This will take Tweeters and Facebook users beyond their immediate circle of friends and family to informed and expert opinion wherever it can be found. Posting questions online isn’t new – Google and Quora have been putting up random and existential questions on life, the universe and everything for a while. But it’s the targeted and timely linking of expert to consumer that could be revolutionary. Klout will have a database of gardening, healthcare and cookery experts that could be segmented to very narrow areas of expertise over time. For corporates, this will mean having to monitor the emergence of uber-influencers who consumers will be able to engage with in real time.

So just when the skeptics were about to stick the boot into Twitter – the world of social media has recognised the problem and devised a smart solution.

Why CEOs should adopt social media – a helpful graphic from MBA Online


The social CEO – fascinating insight into how consumers and employees increasingly expect the company chief to be engaging with social media.


SEC social media announcement – more reaction

As we told you – the SEC has decided that companies can make their financial announcements through social media channels.  This is a major step forward in investor relations and broadens the use of social media beyond sales and marketing to core communications. It also puts CEOs firmly on to Twitter and Facebook in the longer term.

So – what’s the reaction been since last week’s SEC bombshell?  Well, Motley Fool noted that the Facebook share price jumped 5% and interpreted that as the markets giving this development a big thumbs up. It also observed that Facebook users may soon have to get used to seeing more updates from companies than from their own friends.  Other commentators cautioned companies to make sure they adhere to the SEC guideline that investors must be told what social media tools are going to be used to ensure a level playing field. And the US law firm Porter Wright blogged that companies shouldn’t abandon press releases and conference calls to use social media channels exclusively.

One thing is certain – the genie is out of the bottle!

SEC announcement could mean more CEOs on Twitter

CEOs not using social media today may need to in the future after a landmark ruling from the SEC last week. The face of IR is changing and the ruling may accelerate a process that’s already been underway. So what has the SEC done? It’s decided that companies can make market sensitive announcements on Twitter and Facebook.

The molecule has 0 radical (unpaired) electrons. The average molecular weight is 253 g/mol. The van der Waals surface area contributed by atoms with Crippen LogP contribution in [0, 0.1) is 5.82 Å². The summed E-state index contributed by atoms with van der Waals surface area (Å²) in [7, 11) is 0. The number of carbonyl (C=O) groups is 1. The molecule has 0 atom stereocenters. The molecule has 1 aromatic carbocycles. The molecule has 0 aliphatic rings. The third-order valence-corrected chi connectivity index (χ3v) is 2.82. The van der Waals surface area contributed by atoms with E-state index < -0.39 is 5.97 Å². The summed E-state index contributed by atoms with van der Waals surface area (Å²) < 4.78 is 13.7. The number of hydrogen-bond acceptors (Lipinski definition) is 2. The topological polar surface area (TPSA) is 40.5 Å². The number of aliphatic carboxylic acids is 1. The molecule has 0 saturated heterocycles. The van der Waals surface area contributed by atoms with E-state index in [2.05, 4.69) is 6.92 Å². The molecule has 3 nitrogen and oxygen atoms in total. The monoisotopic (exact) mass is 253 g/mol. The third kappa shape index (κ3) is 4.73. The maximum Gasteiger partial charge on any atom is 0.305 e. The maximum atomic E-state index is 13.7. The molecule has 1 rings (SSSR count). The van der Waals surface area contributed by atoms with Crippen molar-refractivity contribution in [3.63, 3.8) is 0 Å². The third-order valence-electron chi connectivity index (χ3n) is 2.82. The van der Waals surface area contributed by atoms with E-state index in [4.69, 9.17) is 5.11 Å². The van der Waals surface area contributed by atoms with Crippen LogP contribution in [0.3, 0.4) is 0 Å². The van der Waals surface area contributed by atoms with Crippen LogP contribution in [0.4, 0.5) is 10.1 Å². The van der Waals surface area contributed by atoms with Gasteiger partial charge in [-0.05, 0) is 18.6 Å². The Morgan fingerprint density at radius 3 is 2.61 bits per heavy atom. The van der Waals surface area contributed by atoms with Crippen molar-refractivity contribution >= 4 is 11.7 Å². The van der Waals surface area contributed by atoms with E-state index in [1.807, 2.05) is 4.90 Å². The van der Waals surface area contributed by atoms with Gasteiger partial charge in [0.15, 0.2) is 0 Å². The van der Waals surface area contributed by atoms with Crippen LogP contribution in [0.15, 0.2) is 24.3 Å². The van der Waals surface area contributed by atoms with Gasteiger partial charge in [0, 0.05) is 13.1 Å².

The SEC was spurred into its deliberations by online movies on demand company Netflix.  CEO Reed Hastings had shared information with investors about the company’s growth prospects on Facebook. This led to a clamor for reform that the SEC has now responded to. Last week, it announced that far from stamping out this practice, it believed that using Twitter and Facebook could be seen in a positive light.

“We do not wish to inhibit the content, form or forum of any such disclosure, and we are mindful of placing additional compliance burdens on issuers. In fact, we encourage companies to seek out new forms of communication to better connect with shareholders.”

Under the SEC’s Fair Disclosure Rules, companies will have to inform shareholders through their website that they intend to use social media to provide information. The SEC’s concern is that shareholders who are using Twitter should  not get an unfair advantage over those who are not. So companies need to direct everybody to relevant announcements on social media.

This is a major step forward in the increased use of social media for internal communications and investor relations – as well as sales and marketing. Already, commentators are expecting the majority of investors in the future to access information this way as opposed to a press release or SEC filing. One effect of this will be an increased engagement by CEOs with social media as it becomes a primary channel for reaching out to global investors.  Social media demands a face behind the message and the face that matters most is the CEO.

Hootsuite blogged: “As investors make the transition to social media as a primary source of business information, putting a chief executive as the face behind this information is an easy way to reassure investors that the information is accurate and important.”  Very shortly after the SEC ruling, Bloomberg announced that Twitter feeds would be fully integrated into its service for the first time.